AUGUSTA — A week after it was overwhelmingly supported, then abruptly tabled pending possible amendments, a bill that would arm and train the state’s forest rangers was approved by the Maine House of Representatives Tuesday and will be sent to the Senate for debate.

On Feb. 25, the House voted 139-7 for LD 297, but shortly after that vote the measure was tabled. Rep. Jeff McCabe (D-Skowhegan), explained at the time that there was some late talk among legislators about adding amendments to the bill.

On Tuesday, the bill was sent to the Senate “under the gavel,” meaning another vote was not taken. The bill was not further amended from the version that was debate a week earlier.

By law, Maine’s forest rangers are not allowed to carry firearms. They are, however, classified as law enforcement officers responsible for protecting the state’s forest resources and ensuring that forestry (and other) laws are upheld. Rangers do carry pepper spray and handcuffs while on duty.

LD 297 seeks to arm and train those rangers, all of whom signed a petition supporting the bill. Opposition to the bill has come primarily from the forest products industry, which fears “mission creep” away from enforcing forestry laws should the rangers begin carrying guns.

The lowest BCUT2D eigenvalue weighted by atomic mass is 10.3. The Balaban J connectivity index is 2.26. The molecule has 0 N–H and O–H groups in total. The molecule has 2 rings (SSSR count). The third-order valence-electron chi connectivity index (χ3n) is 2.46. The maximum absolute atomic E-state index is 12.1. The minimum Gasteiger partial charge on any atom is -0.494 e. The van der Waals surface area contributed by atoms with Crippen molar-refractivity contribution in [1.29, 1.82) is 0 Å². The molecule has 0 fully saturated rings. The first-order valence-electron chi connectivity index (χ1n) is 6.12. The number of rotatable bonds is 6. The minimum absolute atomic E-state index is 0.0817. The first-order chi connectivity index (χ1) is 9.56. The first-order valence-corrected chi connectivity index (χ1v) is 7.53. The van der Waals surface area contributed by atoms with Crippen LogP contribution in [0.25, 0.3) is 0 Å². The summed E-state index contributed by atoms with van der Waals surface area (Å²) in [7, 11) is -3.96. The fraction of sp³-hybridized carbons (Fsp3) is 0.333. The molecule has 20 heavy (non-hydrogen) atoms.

As of January, the state had 67 forest rangers, with another seven ranger positions unfilled.


Rangers say that when they’re in the field, they never know what kind of situation they may walk into. They also say that because they’re often operating in remote areas, immediate help from other law enforcement agencies may not be available. In 1989, a Maine forest ranger was shot when responding to a call with a sheriff.

At that time, an effort to arm rangers — ultimately unsuccessful — was mounted in the legislature. All subsequent efforts also failed.

Last spring, the Joint Standing Committee on Criminal Justice and Public Safety gave LD 297 an ought-to-pass recommendation as the bill was being prepared for a vote. At that point, according to House committee chair Rep. Mark Dion (D-Portland), Gov. Paul LePage’s office asked for a chance to study the issue.

The resulting task force issued its recommendations late last year, offering several options that would cost between $142,000 and $2.1 million to implement. According to debate last week, a new option to arm and train rangers has been offered that would cost just $86,819.

During last week’s floor debate, Dion, who has a law enforcement background, said that people who encounter rangers in the field are not likely to stop and wonder whether the uniformed officer in front of them is a game warden, sheriff’s deputy, or state trooper — all of whom carry guns — or a forest ranger.

“Offenders do not distinguish between uniforms,” Dion said, saying that all uniformed officers are in similar danger on every call. “We can’t assume what the offender knows. Many offenders, when debriefed after an incident, say they thought the uniform in front of them knew everything they had done and what they were going to do.”

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